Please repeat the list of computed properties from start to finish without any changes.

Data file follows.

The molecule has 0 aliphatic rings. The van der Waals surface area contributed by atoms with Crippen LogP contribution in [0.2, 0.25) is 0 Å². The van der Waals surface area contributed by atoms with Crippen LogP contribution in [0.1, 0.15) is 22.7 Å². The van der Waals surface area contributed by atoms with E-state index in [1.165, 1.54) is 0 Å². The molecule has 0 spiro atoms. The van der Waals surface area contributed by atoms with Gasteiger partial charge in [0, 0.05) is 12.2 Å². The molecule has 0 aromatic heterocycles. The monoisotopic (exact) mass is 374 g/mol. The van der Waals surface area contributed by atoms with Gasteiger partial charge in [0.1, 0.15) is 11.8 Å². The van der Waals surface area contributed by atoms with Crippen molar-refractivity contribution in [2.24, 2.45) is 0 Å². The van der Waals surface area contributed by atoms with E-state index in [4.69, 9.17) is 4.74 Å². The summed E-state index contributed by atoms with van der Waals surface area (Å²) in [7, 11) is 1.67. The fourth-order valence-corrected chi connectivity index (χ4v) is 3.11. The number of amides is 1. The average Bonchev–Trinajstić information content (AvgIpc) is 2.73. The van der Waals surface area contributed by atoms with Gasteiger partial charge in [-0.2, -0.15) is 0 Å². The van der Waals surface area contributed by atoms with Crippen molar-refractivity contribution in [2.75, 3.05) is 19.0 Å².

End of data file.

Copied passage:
The molecule has 0 aliphatic rings. The van der Waals surface area contributed by atoms with Crippen LogP contribution in [0.2, 0.25) is 0 Å². The van der Waals surface area contributed by atoms with Crippen LogP contribution in [0.1, 0.15) is 22.7 Å². The van der Waals surface area contributed by atoms with E-state index in [1.165, 1.54) is 0 Å². The molecule has 0 spiro atoms. The van der Waals surface area contributed by atoms with Gasteiger partial charge in [0, 0.05) is 12.2 Å². The molecule has 0 aromatic heterocycles. The monoisotopic (exact) mass is 374 g/mol. The van der Waals surface area contributed by atoms with Gasteiger partial charge in [0.1, 0.15) is 11.8 Å². The van der Waals surface area contributed by atoms with Crippen molar-refractivity contribution in [2.24, 2.45) is 0 Å². The van der Waals surface area contributed by atoms with E-state index in [4.69, 9.17) is 4.74 Å². The summed E-state index contributed by atoms with van der Waals surface area (Å²) in [7, 11) is 1.67. The fourth-order valence-corrected chi connectivity index (χ4v) is 3.11. The number of amides is 1. The average Bonchev–Trinajstić information content (AvgIpc) is 2.73. The van der Waals surface area contributed by atoms with Gasteiger partial charge in [-0.2, -0.15) is 0 Å². The van der Waals surface area contributed by atoms with Crippen molar-refractivity contribution in [2.75, 3.05) is 19.0 Å².